3. ZERO-BASED BUDGETING — Most firms use incremental budgeting, which involves extrapolating from historical numbers and trends. This is clearly the easier process and, in some cases, can provide for very good budget numbers. I prefer zero-based budgeting, where you start each budget cycle at zero base and you build up by reviewing all assumptions, trends and performance. This requires much more time, but the outcome and analysis that generally comes from zero-based budgeting is more in-depth and results in better short- and long-term business decisions. Firms that practice zero-based budgeting generally tend to be top-performing brokerages that consistently outperform their peers in key metrics.
  4. TOP-DOWN VERSUS PARTICIPATORY BUDGETING — At many firms, top-down budgeting is the standard. The owners set the budget by themselves with little input from others. While this has some advantages, it can result in goals and objectives that are just not realistic. The budget loses credibility and does little to make sure monitoring and evaluating are done effectively.   Participatory budgeting includes in the process anyone responsible for achieving the company’s strategic goals. This process gets more difficult at larger firms. But if you believe in holding people accountable, why would you not make producers set new business development and retention goals? How else do you effectively implement a compensation system of rewards and penalties?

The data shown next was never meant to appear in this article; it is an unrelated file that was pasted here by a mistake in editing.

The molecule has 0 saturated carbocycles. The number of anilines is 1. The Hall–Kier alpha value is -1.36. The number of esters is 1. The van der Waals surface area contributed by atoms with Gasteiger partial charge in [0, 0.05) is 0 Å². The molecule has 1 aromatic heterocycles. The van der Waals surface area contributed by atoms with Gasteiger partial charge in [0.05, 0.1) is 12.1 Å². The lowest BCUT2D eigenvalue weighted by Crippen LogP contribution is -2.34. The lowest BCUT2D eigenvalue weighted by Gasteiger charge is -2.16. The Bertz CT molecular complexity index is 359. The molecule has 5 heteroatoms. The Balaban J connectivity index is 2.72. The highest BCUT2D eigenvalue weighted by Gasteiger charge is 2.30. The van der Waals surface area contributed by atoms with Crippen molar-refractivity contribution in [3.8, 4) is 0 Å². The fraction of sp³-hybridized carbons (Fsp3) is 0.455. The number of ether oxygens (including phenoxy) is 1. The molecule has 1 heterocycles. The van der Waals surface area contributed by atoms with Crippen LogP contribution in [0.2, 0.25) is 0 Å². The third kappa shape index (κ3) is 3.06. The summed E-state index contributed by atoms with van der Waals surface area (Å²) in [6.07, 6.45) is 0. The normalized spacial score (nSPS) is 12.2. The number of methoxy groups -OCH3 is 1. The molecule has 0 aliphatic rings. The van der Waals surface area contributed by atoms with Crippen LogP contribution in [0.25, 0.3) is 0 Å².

5. WHAT-IF SCENARIOS — You will never be 100% accurate on your assumptions; therefore, effective budgeting often requires building budgets with “what-if” scenarios or sensitivity analyses to model the impact of incorrect assumptions. The ability to effectively prepare and analyze a sensitivity analysis will go a long way toward your ability to quickly take corrective action as trends and assumptions change.


We cannot have a discussion about budgeting without discussing assumptions. My first pet peeve is when I ask a client for the assumptions behind a budget and I get back a blank stare or a comment like, “Well, I knew what they were, so there was no reason to write them down.” This comment is from leaders who do not effectively communicate vision, mission, strategic goals and objectives to employees. The linkage is clear. Writing down assumptions and sharing them with employees are critical steps in the budgeting process. Here are a few budget assumptions to consider:

  • Revenue retention rate and factors behind the percentage
  • New business development (both written and earned)
  • Product rate trend
  • Economic and/or market impacts or trends
  • Detailed salary and benefits analysis (including new hires or terminations)
  • Capital and human investment (e.g., technology, producer reinvestment, etc.)
  • Client service costs
  • Operating cost trends by category.
A budget is not a static, once-a-year, get-it-over-with financial document.

While I am just scratching the surface, a review of key assumptions—and actually writing them down—will enhance the budgeting process by improving your ability to monitor, evaluate and take corrective action.

Hold your people accountable for results, using a system of rewards and penalties.

Many insurance leaders do not hold accounting or business degrees. They often feel that gut instinct and entrepreneurial experience will guide them to success. However, as a consultant, CPA and, most importantly, the current owner of a number of different businesses, I can assure you the time invested in developing and implementing an effective budgeting process can be a key variable in gaining a competitive advantage and achieving your fullest potential. The budgeting process is not the magic bullet to success, but it can be one of the differentiators between an average firm and an industry leader.